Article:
The first time I wrote here about Mother 3, I was piping up as a despicable, shallow graphics whore who could only babble on about how great the game’s visuals look. Somehow, though, I’d forgotten just how nice the game actually does look in motion. Guys, it’s been four years, and I am old and senile. Be kind.
Yes, I know, sprites are ancient and dated and all that nonsense, but Mother 3 possesses a sort of vibrant opulence missing from most games these days. Marketing and focus group realities have conspired to crush this sort of visual design in modern games, with only the occasional exception to the rule. You have the rare oddity like Mario & Luigi popping into sight like some bizarre coelacanth darting out of gaming’s fossil record for a quick dash into the sunlight, but by and large developers are only allowed to publish 2D visuals if they’re self-consciously retro. The only way to keep classic styles and formats alive is for designers to kneecap themselves. And hey, that affected retro style definitely works, when it’s used appropriately; but there’s more to 2D visuals than big-chunky pixels (or static hand-drawn portraits, as in most corner-cutting JRPGs). Mother 3 is a beautiful reminder of how much artistry games can possess.
I almost — almost! — regret my decision to use an Afterburnered GBA to play through the game. I say “almost” because, despite the fact that a hacked-in side light for a reflective LCD offers a rather poor visual experience, the original model GBA is awfully comfortable to hold. It’s all chunky and sturdy in a way that current portables lack, what with their devotion to slim lines and clean angles. Pah. Leave that tasteful nonsense to Apple; I like my gaming platforms to be ergonomic.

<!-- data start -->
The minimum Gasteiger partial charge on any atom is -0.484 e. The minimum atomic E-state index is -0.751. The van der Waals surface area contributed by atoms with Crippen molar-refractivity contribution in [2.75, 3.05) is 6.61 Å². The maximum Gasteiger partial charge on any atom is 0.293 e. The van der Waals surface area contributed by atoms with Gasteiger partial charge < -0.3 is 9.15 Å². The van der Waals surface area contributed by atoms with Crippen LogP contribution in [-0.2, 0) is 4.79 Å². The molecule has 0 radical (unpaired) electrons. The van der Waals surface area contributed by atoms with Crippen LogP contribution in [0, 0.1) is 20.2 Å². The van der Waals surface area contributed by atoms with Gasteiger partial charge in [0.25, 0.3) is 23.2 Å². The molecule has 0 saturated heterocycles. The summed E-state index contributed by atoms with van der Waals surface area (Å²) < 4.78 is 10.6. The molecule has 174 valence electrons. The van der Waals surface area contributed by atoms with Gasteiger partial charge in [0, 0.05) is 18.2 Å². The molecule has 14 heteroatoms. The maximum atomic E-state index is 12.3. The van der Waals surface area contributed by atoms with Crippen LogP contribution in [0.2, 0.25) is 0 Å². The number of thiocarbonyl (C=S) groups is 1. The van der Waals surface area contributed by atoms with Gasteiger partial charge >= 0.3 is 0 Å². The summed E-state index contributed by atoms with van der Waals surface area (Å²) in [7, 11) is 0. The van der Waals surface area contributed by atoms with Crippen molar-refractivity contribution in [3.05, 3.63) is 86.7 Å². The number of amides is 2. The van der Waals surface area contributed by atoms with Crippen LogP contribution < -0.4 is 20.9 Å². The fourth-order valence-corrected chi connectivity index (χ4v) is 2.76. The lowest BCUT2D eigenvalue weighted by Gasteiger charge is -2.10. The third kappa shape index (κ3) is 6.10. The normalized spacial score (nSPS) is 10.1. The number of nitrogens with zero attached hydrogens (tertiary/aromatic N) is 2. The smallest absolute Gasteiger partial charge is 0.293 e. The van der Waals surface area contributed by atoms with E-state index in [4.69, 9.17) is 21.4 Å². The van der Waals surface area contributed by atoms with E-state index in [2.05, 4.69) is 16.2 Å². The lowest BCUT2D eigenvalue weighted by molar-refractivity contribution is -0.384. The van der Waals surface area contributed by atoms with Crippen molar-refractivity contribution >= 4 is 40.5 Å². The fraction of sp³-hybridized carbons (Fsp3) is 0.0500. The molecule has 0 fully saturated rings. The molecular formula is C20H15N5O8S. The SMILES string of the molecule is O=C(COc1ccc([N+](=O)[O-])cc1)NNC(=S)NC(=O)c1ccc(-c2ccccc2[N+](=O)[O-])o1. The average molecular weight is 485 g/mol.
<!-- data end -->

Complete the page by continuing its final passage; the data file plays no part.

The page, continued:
Even with the dim, uneven lighting of the hacked-up GBA, Mother 3 looks amazing. The combination of beautiful color choices, crisp sprite work, and graceful animation makes for a game that’s absolutely eye-popping. Every scene so far is crammed with detail, but never cluttered. And yet it still looks like a Mother game. EarthBound was a Super NES game designed to look like an NES game, yet still be decidedly 16-bit; Mother 3 is a GBA game designed to mimic the overall aesthetic of EarthBound, yet it’s still decidedly portable. Which is to say, despite the stylistic similarity to its predecessor, it’s smartly crafted to work on smaller, less visible screens: The sprites are smaller to prevent the visuals from feeling cramped, yet the characters and environments are clean and well-defined so that everything is easily visible.
Playing Mother 3 makes me miss beautiful games like this. But that sense of loss is a lie: “Games” never looked like this, only a handful of standout titles. Mother 3 is a false relic from an era that never really existed. It’s more like… the ideal of what we remember games as being. It’s the embodiment of nostalgia, in a sense: Not what we did, but what we remember of that experience. No wonder people always talk about how moving Mother 3’s story is. It assaults your mind through your eyes right from the start with the illusion of fond memories.